- Oops!Something went wrong.Please try again later.
- Oops!Something went wrong.Please try again later.
The San Francisco Giants survived two coronavirus-plagued seasons economically, but in the end, they couldn’t survive the Los Angeles Dodgers, who defeated them 2-1 Thursday night in the National League Division Series finale, a Game 5 for the ages that fittingly came down to the last pitch.
Though fans left disappointed, the foundation of the club remains solid. Oracle Park, the site of the classic game, is paid off. Across McCovey Cove are the skeletal structures of the first phase of the Mission Rock mixed-use retail, park and housing project that will cost $3 billion to construct, and is expected to keep the Giants financially viable for generations to come.
More from Sportico.com
No question, like every team in Major League Baseball since COVID shut down the sport for four months in 2020, the Giants have lost money.
“We were fortunate that we’ve had a good run in the last decade,” club president Larry Baer told Sportico before the Giants’ season came to an end. “It’s been a financially strong organization. We lost money like everybody else, but we didn’t have much debt and had a good underpinning.”
By Sportico’s own recent valuations, the Giants are worth $3.49 billion, fifth in MLB.
Baer didn’t want to be specific about the operational losses, but every MLB team lost in the $100 million range or more playing without fans in ballparks during last year’s abbreviated 60-game season.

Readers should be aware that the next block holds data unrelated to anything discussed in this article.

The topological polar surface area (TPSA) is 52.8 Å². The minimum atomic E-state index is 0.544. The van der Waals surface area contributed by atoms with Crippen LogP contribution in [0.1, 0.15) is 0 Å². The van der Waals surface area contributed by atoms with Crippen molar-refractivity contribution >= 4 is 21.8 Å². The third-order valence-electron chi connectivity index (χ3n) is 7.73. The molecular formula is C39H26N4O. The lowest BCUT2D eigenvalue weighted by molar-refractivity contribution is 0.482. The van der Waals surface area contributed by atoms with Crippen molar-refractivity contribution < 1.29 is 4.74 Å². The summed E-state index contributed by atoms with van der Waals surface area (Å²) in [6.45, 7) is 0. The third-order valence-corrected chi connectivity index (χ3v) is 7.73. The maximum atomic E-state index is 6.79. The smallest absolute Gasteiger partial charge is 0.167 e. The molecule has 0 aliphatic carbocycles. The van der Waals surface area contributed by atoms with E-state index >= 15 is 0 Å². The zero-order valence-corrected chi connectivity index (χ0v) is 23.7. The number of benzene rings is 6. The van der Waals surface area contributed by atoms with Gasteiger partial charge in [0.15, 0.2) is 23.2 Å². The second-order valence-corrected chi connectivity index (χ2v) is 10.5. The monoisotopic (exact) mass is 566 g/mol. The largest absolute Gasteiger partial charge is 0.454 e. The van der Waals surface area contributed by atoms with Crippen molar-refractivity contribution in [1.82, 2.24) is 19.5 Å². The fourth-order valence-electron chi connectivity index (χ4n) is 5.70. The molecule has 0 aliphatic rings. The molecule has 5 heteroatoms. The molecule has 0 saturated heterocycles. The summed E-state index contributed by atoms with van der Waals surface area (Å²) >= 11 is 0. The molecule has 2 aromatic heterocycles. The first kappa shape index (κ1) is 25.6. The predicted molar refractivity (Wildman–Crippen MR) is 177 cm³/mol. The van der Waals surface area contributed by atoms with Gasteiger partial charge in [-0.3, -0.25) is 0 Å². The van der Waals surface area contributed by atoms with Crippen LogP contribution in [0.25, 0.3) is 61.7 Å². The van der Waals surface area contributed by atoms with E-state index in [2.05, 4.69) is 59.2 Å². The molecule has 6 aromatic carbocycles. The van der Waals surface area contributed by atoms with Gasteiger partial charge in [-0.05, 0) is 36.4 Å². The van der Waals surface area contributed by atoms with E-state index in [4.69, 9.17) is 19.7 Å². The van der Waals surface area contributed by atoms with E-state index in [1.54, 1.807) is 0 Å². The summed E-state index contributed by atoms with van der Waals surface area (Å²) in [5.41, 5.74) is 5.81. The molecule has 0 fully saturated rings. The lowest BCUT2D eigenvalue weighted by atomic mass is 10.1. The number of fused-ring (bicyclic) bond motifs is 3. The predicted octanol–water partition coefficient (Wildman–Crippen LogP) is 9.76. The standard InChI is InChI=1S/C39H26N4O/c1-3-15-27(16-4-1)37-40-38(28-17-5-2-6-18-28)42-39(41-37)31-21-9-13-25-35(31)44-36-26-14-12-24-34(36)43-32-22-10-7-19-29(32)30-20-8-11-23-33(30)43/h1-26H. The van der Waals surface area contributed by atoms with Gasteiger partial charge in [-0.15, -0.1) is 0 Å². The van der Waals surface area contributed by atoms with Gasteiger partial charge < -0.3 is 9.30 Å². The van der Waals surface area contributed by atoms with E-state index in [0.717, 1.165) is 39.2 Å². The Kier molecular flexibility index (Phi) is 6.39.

Commissioner Rob Manfred said the clubs had to collectively borrow $8.3 billion, and the sport suffered about $3 billion in operational losses.
This year, the losses won’t be as significant, but every team had to play at limited capacity until COVID protocols were lifted by their local municipalities. The Giants had access to cash.
“We were able to access a lot of different ways to support the losses,” Baer said. “We’ve had a very good plan, and we’ve been able to draw from various forms of capital.”
Even still, the Giants were hard hit at Oracle, where they averaged a 12th-in-MLB 20,074 people at 81 home games. Compare that with the 33,429 they averaged in 2019, pre-COVID, and a sold-out season of 41,588 in 2014, the last year they won the World Series in a string of three that began in 2010.
The Giants didn’t play a game at maximum capacity in the 42,000-seat ballpark until June 25.
“I think you’ve got to throw out average attendance for the year. How can you compare apples with kumquats?” Baer told the San Francisco Chronicle at the time.
There were a lot of reasons for it—from the lack of public transportation available after night games, to a limit on parking, to COVID restrictions, to season ticket holders rolling over their seats to 2022. The Giants drew 7,390 for their first home game of the season on April 9. Their re-opener on June 25 drew 36,928.
The late-night public transportation is back, and fans were at full capacity for the three games they played at home in this NLDS, drawing 42,275 Thursday night for the finale.
“It’s been a two-year thing for 2020 and 2021,” Baer said. “We’re hoping that 2022 comes pretty much back to normal. We have some make-good tickets still that season ticket holders have carried over, but they were able to roll some of those into the postseason, and that helped.”
The fact that the postseason is over so suddenly for the Giants doesn’t make matters any easier. The Dodgers headed out to Atlanta where the defending World Series champions will open the best-of-seven NL Championship Series Saturday night.
It’s a rematch of last year’s NLCS in the Globe Life Field bubble, where the Dodgers came back from a two-game deficit to win in seven on their way to the championship.